His address was like so much of the U.S., Israeli, and Palestinian conduct in the peace process -- restricted by politics at home and unlikely to bring the parties together
Palestinian President Mahmoud Abbas listens as U.S. President Barack Obama addresses the 66th United Nations General Assembly in New York / Reuters
If you'd wanted to gauge how strained relations between the Obama administration and the Palestinian leadership have become, all you'd need do is watch the shaking heads of the Palestinian representatives at the United Nations General Assembly during the U.S. President's speech there on Wednesday.
Obama reiterated the American commitment to a two-state solution and the creation of an independent Palestine, both established U.S. policy. Rhetorically, however, his speech recognized most of the core elements of the Israeli narrative but virtually none of the Palestinian one.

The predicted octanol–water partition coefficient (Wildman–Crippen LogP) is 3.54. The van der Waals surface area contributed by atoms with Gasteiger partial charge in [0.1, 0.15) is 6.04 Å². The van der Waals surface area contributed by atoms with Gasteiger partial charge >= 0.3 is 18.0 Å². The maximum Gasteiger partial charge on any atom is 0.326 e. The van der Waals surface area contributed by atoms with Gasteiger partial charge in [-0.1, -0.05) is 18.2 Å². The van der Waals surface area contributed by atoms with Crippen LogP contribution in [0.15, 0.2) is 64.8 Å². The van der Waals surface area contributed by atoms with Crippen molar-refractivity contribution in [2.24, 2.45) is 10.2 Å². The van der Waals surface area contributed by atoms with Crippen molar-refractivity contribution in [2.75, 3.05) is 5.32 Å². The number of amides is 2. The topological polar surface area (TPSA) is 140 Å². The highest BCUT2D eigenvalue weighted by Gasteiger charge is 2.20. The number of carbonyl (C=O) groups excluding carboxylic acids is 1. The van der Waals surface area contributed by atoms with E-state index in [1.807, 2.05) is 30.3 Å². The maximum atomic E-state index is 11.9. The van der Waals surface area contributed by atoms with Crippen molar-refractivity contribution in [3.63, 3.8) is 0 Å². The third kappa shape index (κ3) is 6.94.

Obama spoke about Israel being surrounded by enemies and powerful states that threaten its destruction. He expressed sympathy for Israelis being attacked by rockets and suicide bombers, and neighboring children being "taught to hate them." He invoked the Jewish narrative of exile, oppression, and the Holocaust.
All of which is fine, of course. But what was missing was virtually any acknowledgment of the Palestinian narrative, except for the right to statehood. He made no mention of the occupation, the settlements, the 1967 borders, the refugees, Jerusalem, or any other aspect of the Palestinian narrative or concerns.
Unfortunately, that he made such a deeply unbalanced speech was little surprise. It comes